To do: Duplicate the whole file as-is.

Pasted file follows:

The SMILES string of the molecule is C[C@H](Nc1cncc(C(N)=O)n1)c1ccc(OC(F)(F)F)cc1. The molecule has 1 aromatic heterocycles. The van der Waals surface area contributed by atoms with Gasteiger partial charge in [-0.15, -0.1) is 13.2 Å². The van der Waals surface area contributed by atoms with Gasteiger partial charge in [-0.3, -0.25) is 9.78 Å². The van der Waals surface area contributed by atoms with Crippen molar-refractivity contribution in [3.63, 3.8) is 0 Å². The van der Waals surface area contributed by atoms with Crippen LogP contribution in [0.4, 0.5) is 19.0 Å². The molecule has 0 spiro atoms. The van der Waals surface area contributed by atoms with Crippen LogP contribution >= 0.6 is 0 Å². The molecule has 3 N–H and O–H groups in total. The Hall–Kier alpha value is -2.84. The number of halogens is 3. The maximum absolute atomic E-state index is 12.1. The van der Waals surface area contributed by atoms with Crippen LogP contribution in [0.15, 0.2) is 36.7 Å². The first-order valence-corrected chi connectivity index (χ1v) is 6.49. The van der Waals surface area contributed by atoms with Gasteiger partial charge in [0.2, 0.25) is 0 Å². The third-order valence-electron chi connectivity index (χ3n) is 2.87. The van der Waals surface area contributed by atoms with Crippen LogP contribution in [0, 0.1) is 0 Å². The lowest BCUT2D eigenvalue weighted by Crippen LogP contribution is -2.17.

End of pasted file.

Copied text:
The SMILES string of the molecule is C[C@H](Nc1cncc(C(N)=O)n1)c1ccc(OC(F)(F)F)cc1. The molecule has 1 aromatic heterocycles. The van der Waals surface area contributed by atoms with Gasteiger partial charge in [-0.15, -0.1) is 13.2 Å². The van der Waals surface area contributed by atoms with Gasteiger partial charge in [-0.3, -0.25) is 9.78 Å². The van der Waals surface area contributed by atoms with Crippen molar-refractivity contribution in [3.63, 3.8) is 0 Å². The van der Waals surface area contributed by atoms with Crippen LogP contribution in [0.4, 0.5) is 19.0 Å². The molecule has 0 spiro atoms. The van der Waals surface area contributed by atoms with Crippen LogP contribution >= 0.6 is 0 Å². The molecule has 3 N–H and O–H groups in total. The Hall–Kier alpha value is -2.84. The number of halogens is 3. The maximum absolute atomic E-state index is 12.1. The van der Waals surface area contributed by atoms with Crippen LogP contribution in [0.15, 0.2) is 36.7 Å². The first-order valence-corrected chi connectivity index (χ1v) is 6.49. The van der Waals surface area contributed by atoms with Gasteiger partial charge in [0.2, 0.25) is 0 Å². The third-order valence-electron chi connectivity index (χ3n) is 2.87. The van der Waals surface area contributed by atoms with Crippen LogP contribution in [0, 0.1) is 0 Å². The lowest BCUT2D eigenvalue weighted by Crippen LogP contribution is -2.17.